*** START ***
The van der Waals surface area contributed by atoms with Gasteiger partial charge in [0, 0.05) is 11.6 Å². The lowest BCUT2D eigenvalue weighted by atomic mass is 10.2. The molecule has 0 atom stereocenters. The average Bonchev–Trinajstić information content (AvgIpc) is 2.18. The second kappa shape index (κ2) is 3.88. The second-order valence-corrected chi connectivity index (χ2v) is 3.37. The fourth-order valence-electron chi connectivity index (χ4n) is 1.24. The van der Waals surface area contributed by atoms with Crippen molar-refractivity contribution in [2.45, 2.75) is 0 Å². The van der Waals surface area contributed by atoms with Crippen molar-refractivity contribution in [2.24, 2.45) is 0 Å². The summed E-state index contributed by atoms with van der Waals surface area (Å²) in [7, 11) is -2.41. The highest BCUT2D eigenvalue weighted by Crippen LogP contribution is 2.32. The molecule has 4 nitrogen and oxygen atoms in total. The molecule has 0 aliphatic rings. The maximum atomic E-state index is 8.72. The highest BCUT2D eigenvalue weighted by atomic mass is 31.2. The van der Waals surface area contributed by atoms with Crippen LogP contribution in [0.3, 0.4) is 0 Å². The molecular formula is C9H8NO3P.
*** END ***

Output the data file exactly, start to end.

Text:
The van der Waals surface area contributed by atoms with Gasteiger partial charge in [0, 0.05) is 11.6 Å². The lowest BCUT2D eigenvalue weighted by atomic mass is 10.2. The molecule has 0 atom stereocenters. The average Bonchev–Trinajstić information content (AvgIpc) is 2.18. The second kappa shape index (κ2) is 3.88. The second-order valence-corrected chi connectivity index (χ2v) is 3.37. The fourth-order valence-electron chi connectivity index (χ4n) is 1.24. The van der Waals surface area contributed by atoms with Crippen molar-refractivity contribution in [2.45, 2.75) is 0 Å². The van der Waals surface area contributed by atoms with Crippen molar-refractivity contribution in [2.24, 2.45) is 0 Å². The summed E-state index contributed by atoms with van der Waals surface area (Å²) in [7, 11) is -2.41. The highest BCUT2D eigenvalue weighted by Crippen LogP contribution is 2.32. The molecule has 4 nitrogen and oxygen atoms in total. The molecule has 0 aliphatic rings. The maximum atomic E-state index is 8.72. The highest BCUT2D eigenvalue weighted by atomic mass is 31.2. The van der Waals surface area contributed by atoms with Crippen LogP contribution in [0.3, 0.4) is 0 Å². The molecular formula is C9H8NO3P.